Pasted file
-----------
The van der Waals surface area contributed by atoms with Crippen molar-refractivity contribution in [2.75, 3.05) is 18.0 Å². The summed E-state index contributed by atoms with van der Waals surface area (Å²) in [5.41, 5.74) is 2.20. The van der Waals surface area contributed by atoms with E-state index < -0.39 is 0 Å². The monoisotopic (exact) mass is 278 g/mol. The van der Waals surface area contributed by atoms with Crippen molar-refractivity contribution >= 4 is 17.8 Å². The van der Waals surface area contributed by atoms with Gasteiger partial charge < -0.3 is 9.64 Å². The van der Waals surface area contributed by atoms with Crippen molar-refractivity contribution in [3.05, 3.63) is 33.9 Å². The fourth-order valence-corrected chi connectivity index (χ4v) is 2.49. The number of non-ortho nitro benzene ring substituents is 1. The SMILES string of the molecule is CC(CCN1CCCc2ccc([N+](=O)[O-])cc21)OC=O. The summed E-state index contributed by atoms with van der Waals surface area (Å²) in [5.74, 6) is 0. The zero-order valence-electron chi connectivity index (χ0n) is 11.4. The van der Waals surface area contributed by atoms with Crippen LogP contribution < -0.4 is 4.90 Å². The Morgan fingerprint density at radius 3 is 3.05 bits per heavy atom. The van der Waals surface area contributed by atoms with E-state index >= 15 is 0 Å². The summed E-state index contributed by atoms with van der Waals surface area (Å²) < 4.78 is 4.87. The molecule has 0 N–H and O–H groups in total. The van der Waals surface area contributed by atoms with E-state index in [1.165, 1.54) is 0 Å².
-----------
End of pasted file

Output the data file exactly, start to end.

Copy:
The van der Waals surface area contributed by atoms with Crippen molar-refractivity contribution in [2.75, 3.05) is 18.0 Å². The summed E-state index contributed by atoms with van der Waals surface area (Å²) in [5.41, 5.74) is 2.20. The van der Waals surface area contributed by atoms with E-state index < -0.39 is 0 Å². The monoisotopic (exact) mass is 278 g/mol. The van der Waals surface area contributed by atoms with Crippen molar-refractivity contribution >= 4 is 17.8 Å². The van der Waals surface area contributed by atoms with Gasteiger partial charge < -0.3 is 9.64 Å². The van der Waals surface area contributed by atoms with Crippen molar-refractivity contribution in [3.05, 3.63) is 33.9 Å². The fourth-order valence-corrected chi connectivity index (χ4v) is 2.49. The number of non-ortho nitro benzene ring substituents is 1. The SMILES string of the molecule is CC(CCN1CCCc2ccc([N+](=O)[O-])cc21)OC=O. The summed E-state index contributed by atoms with van der Waals surface area (Å²) in [5.74, 6) is 0. The zero-order valence-electron chi connectivity index (χ0n) is 11.4. The van der Waals surface area contributed by atoms with Crippen LogP contribution < -0.4 is 4.90 Å². The Morgan fingerprint density at radius 3 is 3.05 bits per heavy atom. The van der Waals surface area contributed by atoms with E-state index >= 15 is 0 Å². The summed E-state index contributed by atoms with van der Waals surface area (Å²) < 4.78 is 4.87. The molecule has 0 N–H and O–H groups in total. The van der Waals surface area contributed by atoms with E-state index in [1.165, 1.54) is 0 Å².